Some people are natural teachers.
I don’t mean ‘teachers’ in the everyday sense as in those who work in schools or colleges. I mean people who show us things and who we learn from in all manner of ways.
Richard Hannaford was such a person. I noticed this many years ago when I first met him as my sister Norah’s partner and later husband. Over the years I became more convinced this was the case, never more so than in the weeks leading up to his untimely death one month ago.
Richard probably did not realise that we were all learning from him and I know that he would be somewhat embarrassed at the idea of being described in this way. However, I think anyone who knew him would agree that with every encounter, on each occasion involving Richard, we came away with some new insight, something extra to make us better.
One thing we learned from Richard was the art of conversation. He cherished discourse and grasped the importance of listening to other voices and respecting different views. For Richard, discussion was an opportunity to see the world in a different way, as others see it. A frequent phrase he used was “do you think so?” For sure, he too always had something to say but it was never rash or trivial, he cared deeply about justice and social issues. When Richard spoke you knew he had been thinking beforehand.
We also learned from the many small things he did. To put it succinctly, he had very good manners and was always polite. However, these were just the outward evidence of something altogether much deeper. Richard had a very real sense that we share this life, this planet, with others. So, when he smiled and shook your hand, when we wore one of his lovely shirts, when he sang his party songs and laughed and even when, at Maire’s 50th party, knowing what he was facing, he roared out in glee “It’s so good to be here” again and again we learned from him. We learned to live our lives to the fullest extent but to remember always that we share the world with others. Manners are a way of recognising this.
Without doubt there were two special people who Richard shared his life with and he never missed an opportunity to remind us of this. I don’t know how many times he would say how lucky he was to have met and fallen in love with Norah. He was never reserved about expressing his love for her. As for his son Dara, he readily admitted that when he was born it was the happiest day of his life. With Dara and through Dara we see the greatest evidence of what an extraordinary, natural and skilful teacher Richard was.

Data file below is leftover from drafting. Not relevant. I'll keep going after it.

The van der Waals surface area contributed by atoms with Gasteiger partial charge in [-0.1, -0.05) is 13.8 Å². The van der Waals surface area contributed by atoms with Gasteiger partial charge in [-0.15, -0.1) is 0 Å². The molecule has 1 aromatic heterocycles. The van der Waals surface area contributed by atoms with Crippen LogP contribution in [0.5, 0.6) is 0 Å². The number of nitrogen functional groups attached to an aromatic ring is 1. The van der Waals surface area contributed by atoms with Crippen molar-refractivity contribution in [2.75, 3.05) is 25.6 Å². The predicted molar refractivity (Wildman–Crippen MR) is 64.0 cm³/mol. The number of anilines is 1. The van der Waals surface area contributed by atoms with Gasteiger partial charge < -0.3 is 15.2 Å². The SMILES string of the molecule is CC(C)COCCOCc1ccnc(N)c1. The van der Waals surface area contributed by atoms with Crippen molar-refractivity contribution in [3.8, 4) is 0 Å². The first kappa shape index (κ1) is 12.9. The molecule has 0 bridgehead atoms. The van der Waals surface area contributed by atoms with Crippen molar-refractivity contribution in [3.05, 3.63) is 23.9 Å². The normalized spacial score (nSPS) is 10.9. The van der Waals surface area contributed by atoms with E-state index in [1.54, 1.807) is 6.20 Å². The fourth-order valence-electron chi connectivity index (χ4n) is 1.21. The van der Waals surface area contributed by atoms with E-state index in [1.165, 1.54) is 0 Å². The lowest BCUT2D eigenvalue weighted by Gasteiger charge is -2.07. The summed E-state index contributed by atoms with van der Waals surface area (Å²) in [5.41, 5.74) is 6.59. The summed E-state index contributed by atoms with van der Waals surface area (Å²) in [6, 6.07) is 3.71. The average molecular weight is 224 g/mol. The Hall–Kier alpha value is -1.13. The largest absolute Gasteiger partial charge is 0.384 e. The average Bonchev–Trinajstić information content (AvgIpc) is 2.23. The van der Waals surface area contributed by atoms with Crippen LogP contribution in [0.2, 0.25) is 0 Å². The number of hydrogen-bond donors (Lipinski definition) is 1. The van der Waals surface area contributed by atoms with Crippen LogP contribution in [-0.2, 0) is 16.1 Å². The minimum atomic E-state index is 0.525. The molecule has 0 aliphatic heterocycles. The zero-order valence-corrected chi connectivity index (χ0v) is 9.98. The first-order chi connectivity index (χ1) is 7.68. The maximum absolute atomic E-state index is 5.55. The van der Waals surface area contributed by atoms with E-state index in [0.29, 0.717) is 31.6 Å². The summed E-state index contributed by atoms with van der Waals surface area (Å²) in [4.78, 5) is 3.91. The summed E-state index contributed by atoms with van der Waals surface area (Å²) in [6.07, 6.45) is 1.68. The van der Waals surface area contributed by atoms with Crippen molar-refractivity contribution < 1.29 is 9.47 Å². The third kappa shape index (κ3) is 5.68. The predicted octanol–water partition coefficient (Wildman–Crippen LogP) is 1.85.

Think of Richard when you listen to these lines written by Confucius around 2500 years ago:
When a superior man knows the causes which make instruction successful, and those which make it of no effect, he can be a teacher of others. Thus in his teaching, he leads and does not drag; he strengthens and does not discourage; he opens the way but does not conduct to the end without the learner’s own efforts. Leading and not dragging produces harmony. Strengthening and not discouraging makes attainment easy. Opening the way and not conducting to the end makes the learner thoughtful. He who produces harmony, easy attainment, and thoughtfulness may be pronounced a skillful teacher.
Richard was a skilful teacher and Dara and Norah and everyone who knew him will continue to learn. It is very appropriate that we planted an oak tree today in his memory. The oak tree was the symbol of knowledge in ancient Ireland. In Irish it is known as Daire. It will grow here in the Phoenix Park a place that has a powerful resonance for all our family. The phoenix is also associated with the symbolism of rebirth from ashes.
The small tree grows under the shade of the older one and the cycle of life and learning continues.
Richard Hannaford RIP
|Richard (with the lovely shirt), Maire, Norah and Leo